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UK Police: When to intervene whilst you're off duty

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Hi there, 

I currently serve as a special constable and was curious as to what people's views are on intervening whilst off duty. I've seen quite a lot around about being a key witness rather than intervening unless lives were in danger, which I totally understand. 

 

However, sometimes i'm in situations that I think to myself "Should I do something or say something". For example in a club I often get a guy come up to me and offer to sell me a plethora of drugs, I can quite literally see them as he shows off the little packets of what are usually pills or some form of Class A. I obviously just say no, but do I have a duty to do more? I feel silly asking, but people's opinions are so varied as to where you should draw the line between your duty and your "civilian life", as it were. 

What would you do in this situation? 

Thanks so much for any input! 

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Is it something you should deal with, is it something you could deal with?
Personally if someone offered me drugs but I didn't see them I would submit Intel when next on duty. If someone showed me a load of drugs the I would phone it in and try to get on duty officers there to deal (no pun intended).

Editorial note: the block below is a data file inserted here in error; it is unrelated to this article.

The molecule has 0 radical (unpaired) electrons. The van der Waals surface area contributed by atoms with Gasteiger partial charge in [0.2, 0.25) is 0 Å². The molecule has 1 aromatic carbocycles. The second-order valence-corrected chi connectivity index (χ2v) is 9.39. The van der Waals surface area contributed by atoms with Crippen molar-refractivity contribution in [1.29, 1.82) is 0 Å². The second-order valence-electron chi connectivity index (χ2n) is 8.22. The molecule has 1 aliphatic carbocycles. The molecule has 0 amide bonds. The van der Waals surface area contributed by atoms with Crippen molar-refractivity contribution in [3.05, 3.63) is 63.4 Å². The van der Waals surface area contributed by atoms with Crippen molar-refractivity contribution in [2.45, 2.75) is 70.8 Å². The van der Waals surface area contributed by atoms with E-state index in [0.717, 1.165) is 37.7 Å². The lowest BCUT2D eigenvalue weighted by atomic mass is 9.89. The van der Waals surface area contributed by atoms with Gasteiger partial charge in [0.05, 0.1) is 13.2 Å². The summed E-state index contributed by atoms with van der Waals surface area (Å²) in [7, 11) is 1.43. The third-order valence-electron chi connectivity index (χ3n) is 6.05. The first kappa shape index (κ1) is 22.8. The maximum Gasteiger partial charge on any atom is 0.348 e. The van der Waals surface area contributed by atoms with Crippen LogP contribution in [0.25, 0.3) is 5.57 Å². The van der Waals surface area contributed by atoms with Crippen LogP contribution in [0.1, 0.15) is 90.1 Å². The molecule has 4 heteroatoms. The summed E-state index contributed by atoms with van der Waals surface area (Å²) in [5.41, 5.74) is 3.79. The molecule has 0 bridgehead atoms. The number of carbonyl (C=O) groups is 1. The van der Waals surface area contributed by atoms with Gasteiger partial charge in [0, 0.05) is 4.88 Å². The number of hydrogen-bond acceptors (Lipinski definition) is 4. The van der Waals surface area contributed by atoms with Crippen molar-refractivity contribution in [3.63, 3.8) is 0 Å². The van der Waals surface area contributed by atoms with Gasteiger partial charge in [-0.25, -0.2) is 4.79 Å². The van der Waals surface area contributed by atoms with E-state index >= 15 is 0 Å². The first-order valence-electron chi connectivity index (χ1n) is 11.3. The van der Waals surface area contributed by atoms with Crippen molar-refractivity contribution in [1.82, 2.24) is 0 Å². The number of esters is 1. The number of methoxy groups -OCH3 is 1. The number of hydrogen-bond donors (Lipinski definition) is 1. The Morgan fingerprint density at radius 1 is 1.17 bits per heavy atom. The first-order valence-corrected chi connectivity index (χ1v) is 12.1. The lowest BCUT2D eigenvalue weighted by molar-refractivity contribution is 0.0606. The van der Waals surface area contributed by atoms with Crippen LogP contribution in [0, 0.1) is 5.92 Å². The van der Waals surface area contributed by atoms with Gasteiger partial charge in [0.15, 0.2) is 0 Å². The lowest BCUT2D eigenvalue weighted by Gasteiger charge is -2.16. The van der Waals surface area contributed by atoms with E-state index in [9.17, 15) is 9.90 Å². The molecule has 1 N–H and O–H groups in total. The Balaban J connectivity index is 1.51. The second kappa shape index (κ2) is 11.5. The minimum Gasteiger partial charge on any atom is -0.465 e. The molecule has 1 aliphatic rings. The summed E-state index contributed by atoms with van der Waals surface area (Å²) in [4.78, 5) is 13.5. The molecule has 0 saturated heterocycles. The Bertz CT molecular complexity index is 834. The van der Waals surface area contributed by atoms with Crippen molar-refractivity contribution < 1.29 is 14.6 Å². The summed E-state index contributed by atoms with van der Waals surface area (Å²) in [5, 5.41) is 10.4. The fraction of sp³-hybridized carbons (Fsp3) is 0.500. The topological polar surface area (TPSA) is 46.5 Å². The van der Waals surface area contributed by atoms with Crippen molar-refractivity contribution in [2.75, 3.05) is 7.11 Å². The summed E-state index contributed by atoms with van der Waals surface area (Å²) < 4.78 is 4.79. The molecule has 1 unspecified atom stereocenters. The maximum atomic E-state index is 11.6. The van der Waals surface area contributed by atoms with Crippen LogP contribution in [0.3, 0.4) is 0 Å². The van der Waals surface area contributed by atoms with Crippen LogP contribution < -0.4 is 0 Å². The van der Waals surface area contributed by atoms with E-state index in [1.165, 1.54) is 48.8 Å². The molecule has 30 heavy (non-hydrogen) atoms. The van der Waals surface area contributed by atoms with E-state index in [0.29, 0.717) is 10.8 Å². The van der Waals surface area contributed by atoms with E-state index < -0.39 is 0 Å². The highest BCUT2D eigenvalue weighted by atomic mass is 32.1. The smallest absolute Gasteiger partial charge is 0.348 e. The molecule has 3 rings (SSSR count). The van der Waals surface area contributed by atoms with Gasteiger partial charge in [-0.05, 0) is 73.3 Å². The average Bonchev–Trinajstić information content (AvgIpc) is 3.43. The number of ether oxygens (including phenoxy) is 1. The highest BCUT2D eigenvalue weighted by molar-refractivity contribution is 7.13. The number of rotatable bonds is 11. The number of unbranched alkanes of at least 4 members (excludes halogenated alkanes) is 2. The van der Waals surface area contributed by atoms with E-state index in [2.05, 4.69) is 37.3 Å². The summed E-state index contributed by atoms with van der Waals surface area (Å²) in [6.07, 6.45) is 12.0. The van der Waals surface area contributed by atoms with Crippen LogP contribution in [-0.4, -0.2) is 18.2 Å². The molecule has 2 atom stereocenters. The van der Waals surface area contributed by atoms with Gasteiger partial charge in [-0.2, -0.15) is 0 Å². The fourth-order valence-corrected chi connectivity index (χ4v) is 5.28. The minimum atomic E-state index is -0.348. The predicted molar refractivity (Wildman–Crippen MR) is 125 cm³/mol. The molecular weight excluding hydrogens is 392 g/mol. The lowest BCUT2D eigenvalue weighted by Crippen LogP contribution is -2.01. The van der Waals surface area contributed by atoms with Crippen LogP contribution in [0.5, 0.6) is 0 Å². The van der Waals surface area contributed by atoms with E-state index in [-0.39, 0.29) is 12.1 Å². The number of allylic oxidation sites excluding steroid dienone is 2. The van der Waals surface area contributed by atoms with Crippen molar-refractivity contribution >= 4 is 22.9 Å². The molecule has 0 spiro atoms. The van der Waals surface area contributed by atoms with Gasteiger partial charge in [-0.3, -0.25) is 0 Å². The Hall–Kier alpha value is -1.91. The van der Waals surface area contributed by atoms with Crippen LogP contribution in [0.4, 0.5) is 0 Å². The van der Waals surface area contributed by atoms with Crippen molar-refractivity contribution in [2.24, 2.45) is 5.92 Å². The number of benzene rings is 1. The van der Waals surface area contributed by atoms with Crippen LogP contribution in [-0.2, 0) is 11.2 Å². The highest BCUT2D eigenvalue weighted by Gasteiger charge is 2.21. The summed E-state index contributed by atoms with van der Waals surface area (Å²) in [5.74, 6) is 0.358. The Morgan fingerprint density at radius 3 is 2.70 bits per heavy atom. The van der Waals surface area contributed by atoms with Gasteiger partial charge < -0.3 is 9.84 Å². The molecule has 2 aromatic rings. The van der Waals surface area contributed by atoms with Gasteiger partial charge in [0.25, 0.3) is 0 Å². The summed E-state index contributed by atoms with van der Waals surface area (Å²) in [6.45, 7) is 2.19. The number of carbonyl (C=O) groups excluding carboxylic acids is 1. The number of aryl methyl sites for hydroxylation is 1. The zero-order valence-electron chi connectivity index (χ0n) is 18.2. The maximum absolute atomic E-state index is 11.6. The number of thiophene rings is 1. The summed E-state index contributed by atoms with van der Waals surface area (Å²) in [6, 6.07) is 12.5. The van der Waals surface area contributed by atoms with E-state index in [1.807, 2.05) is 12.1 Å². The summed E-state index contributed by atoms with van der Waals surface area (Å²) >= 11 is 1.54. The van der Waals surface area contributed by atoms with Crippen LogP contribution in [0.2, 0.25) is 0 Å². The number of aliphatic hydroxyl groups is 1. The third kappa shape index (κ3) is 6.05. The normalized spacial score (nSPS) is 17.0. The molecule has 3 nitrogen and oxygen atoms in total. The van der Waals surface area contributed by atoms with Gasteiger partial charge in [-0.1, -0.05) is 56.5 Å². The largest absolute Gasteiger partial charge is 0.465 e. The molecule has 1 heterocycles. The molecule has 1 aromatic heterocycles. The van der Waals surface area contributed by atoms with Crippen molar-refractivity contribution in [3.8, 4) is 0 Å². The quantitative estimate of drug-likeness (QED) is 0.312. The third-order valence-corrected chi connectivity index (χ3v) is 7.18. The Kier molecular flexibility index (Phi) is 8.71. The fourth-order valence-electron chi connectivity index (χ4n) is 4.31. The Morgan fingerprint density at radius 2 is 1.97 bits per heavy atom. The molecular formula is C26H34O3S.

Step in and try to capture dealer may result in a couple of his minders bundling you into the toilet as he makes his escape and you are left feeling silly and bruised.
My intervention while off duty went back to line one of the responsibilities - the protection of life and (sometimes) property.


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51 minutes ago, Sectioned Detection said:

Just don't do it. Call 999 or 101 as it's not worth the risk/hassle.

There are times that comment would be a disgrace, but, in the circumstances outlined you would have to think very carefully of the pro's and con's. In a cluib you would be grossly outnumbered but there are more ways of killing a cat than choking it. 

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4 minutes ago, Zulu 22 said:

There are times that comment would be a disgrace, but, in the circumstances outlined you would have to think very carefully of the pro's and con's. In a cluib you would be grossly outnumbered but there are more ways of killing a cat than choking it. 

Why would it be a disgrace? Being a cop is a disadvantage when off duty. Unless someone's going to die if you don't get hands on your safer being a professional witness. In your example just go and get security. 

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A lot depends on the circumstances, but by our profession it is difficult to turn your back. Many times it is the instinct that kicks in and we are obliged to do something, and we often take charge of a situation.